10 Things Venues Hate About Event Planners

Skift Take

Here are 10 things that we often do as #eventprofs that drive our venue partners super-crazy.

We #eventprofs are a little blind when it comes to noticing our mistakes. We see the mistakes that others make but we’re not so perceptive when it comes to our own. And while they may not say it to our face, rest assured our venue partners are sharing the imperfect picture they see with each other. And they’re not mincing their words! Are you guilty of any of these things?

1. You refuse to share the name of client


You call the venue for dates, rates and space, put the venue on hold but then refuse to share the name of the actual client stating that it’s “confidential”. OK, so sometimes the client name actually is confidential but most times it’s not and your silence is driven by a lack of trust on your part or a desire for control. Venues hate this as it puts them in a hugely difficult situation if another #eventprof calls about the same dates for the same client and they don’t know that it’s the same enquiry.

2. You refuse to share how many other venues you’re holding

We all like to know where we stand on business we bid on and venues are no exception. Often, however, you’re over coy with your venue-partners. You keep them in the dark on the actual scope of the enquiries you are making and refuse to share with them anything about the competitive landscape. This leaves them completely in the dark and affords them no opportunity to position the venue vis-à-vis potential competitors or, indeed, to understand their relative chance of winning the business.

3. You have made 10 enquiries without confirming one single piece of business

You’re a regular in terms of enquiries. And, with each enquiry, you beat the venue to a pulp on rates highlighting all the possible business that you could bring. Only problem is you haven’t confirmed anything in the past 12 months despite all the noise you make. Neither have you been able to provide any insights at all into why business is not confirming. In fact, if you bother to return the venue’s call at all it’s just to say “another (unspecified) venue was selected”. Grrr!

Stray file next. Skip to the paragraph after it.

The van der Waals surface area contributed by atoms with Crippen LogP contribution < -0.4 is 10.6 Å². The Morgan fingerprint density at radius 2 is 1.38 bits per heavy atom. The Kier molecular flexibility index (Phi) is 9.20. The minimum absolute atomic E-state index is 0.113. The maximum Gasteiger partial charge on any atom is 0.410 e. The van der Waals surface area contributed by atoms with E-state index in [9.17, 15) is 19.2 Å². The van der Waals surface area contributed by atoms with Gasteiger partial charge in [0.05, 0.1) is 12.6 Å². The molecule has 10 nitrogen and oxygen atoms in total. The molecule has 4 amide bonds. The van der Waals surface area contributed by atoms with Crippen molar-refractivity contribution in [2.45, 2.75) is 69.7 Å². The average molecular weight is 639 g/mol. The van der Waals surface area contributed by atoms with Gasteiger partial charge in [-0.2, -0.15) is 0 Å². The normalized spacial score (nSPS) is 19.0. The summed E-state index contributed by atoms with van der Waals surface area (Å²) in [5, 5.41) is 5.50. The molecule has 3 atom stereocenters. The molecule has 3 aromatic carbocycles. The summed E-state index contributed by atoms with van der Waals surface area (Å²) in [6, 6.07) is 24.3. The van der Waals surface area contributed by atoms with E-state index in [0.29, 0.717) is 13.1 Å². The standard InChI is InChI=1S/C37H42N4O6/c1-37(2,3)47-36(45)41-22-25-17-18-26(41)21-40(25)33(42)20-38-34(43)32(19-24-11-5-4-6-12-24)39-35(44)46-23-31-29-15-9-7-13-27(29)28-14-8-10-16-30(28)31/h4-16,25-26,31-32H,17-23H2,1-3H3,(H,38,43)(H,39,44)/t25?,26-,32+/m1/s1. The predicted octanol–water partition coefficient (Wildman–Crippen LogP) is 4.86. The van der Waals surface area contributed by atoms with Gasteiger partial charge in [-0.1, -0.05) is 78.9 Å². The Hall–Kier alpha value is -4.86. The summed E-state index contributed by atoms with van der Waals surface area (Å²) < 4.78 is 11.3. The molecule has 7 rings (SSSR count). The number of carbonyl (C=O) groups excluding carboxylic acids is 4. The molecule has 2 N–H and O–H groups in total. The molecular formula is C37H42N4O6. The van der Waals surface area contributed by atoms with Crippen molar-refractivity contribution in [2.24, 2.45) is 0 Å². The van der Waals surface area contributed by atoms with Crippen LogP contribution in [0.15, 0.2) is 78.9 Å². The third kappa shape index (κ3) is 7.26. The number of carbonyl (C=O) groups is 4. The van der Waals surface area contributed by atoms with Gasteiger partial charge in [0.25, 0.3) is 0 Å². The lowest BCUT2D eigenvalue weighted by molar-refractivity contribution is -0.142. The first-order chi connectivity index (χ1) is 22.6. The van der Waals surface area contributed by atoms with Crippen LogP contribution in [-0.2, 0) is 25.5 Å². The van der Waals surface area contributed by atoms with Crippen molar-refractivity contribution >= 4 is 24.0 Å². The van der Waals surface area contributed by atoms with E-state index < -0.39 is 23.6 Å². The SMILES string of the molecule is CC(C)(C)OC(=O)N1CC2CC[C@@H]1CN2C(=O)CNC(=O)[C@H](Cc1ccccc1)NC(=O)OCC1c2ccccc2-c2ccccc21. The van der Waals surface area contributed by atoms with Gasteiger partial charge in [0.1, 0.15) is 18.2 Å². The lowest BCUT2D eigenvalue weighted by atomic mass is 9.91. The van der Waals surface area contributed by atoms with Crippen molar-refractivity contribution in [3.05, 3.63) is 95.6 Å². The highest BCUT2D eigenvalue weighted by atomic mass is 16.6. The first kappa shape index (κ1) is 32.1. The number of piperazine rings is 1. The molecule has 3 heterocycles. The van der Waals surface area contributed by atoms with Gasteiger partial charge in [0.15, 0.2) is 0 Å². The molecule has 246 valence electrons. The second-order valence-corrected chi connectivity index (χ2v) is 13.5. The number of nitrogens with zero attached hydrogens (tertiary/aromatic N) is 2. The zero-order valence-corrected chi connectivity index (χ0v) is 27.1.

4. You never acknowledge receipt of the RFP response

So you lay it out very clearly for the venue from the get-go. You need a super-quick turn around. A full proposal, all bells and whistles, in 48 hours if the venue wants to be considered. No exceptions. You need all Tues – Thurs configurations in May and, yes, you also need all the breakout rooms. And a full costing with menus included. The sales director of the venue puts other tasks aside, stays late to finish the proposal and has it in your inbox in good time. Except that’s where it stays. You don’t open it. You don’t acknowledge it. It just sits there until the middle of the next week when you finally open it, having, of course, ignored the calls and mails from the venue!

5. Your brief has no details

Besides not supplying the name of the client, you’re also light on your overall event spec. “A Friday in October. Approx 600 people. DDR” might make perfect sense to you but not, unfortunately to the venue. Venues are comprised of highly skilled people but they are not mind readers or mentalists. If the venue supplied an equally cavalier response to your “RFP” you’d be appalled at the lack of professional respect. Well , that’s how they feel about you now!

6. You’re always looking for discounts